YOU* don’t have to get a job that makes others feel comfortable about what they perceive as your success. You don’t have to explain what you plan to do with your life. You don’t have to justify your education by demonstrating its financial rewards. You don’t have to maintain an impeccable credit score. Anyone who expects you to do any of those things has no sense of history or economics or science or the arts. You have to pay your own electric bill. You have to be kind. You have to give it all you’ve got. You have to find people who love you truly and love them back with the same truth.*
But that’s all.
Don’t surrender all your joy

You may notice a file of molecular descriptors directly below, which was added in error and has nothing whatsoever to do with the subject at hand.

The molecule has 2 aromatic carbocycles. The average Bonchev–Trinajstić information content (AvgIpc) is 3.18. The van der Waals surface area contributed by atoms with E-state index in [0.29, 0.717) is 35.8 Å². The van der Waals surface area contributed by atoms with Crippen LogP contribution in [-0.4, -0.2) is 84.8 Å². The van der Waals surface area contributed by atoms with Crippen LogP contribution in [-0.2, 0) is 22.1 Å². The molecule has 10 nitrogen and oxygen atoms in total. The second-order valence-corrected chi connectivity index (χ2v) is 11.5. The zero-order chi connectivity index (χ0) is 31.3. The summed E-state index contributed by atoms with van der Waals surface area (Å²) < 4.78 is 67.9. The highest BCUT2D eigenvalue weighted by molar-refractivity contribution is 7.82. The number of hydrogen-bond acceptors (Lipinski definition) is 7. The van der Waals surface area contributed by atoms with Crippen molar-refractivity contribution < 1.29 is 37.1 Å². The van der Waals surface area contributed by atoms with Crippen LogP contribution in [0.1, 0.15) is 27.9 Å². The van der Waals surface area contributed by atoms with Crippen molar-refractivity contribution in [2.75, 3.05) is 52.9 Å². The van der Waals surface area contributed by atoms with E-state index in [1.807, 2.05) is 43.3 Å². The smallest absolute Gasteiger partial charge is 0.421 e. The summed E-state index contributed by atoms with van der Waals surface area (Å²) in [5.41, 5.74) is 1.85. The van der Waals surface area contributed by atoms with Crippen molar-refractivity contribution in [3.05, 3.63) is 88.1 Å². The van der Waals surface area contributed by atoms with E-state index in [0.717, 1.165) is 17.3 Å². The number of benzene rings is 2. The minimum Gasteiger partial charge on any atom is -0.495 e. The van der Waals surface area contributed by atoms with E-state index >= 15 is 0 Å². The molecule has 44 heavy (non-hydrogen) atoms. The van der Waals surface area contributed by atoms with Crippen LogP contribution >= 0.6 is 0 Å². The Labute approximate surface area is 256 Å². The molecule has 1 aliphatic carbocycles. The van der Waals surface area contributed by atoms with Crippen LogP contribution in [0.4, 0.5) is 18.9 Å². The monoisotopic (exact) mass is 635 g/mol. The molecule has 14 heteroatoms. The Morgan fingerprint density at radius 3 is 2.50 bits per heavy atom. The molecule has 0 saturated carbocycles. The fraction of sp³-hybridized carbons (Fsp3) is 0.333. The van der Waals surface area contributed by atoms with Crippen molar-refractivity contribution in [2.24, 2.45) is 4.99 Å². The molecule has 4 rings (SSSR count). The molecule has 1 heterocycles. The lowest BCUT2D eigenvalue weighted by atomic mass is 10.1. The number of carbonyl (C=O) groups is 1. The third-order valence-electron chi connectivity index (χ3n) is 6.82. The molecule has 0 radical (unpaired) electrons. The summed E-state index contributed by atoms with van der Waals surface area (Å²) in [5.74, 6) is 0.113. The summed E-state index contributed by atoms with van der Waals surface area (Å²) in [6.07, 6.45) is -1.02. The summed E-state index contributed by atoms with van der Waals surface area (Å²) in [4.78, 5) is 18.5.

for an idea you used
to have about yourself that
isn’t true anymore.
When you recognize that you will thrive not in spite of your losses and sorrows, but because of them, that you would not have chosen the things that happened in your life, but you are grateful for them, that you will hold the empty bowls eternally in your hands, but you also have the capacity to fill them? The word for that is healing.
Eight of the ten things you have decided about yourself at the age of twenty will, over time, prove to be false. The other two things will prove to be so true that you’ll look back in twenty years and howl.
I considered my options.
There was only one, I knew.
There was always only one.
To keep walking.
You go on by doing the best you can.
You go on by being generous.
You go on by being true.
You go on by offering comfort to others who can’t go on.
You go on by allowing the unbearable days to pass and by allowing the pleasure in other days.
You go on by finding a channel for your love and another for your rage.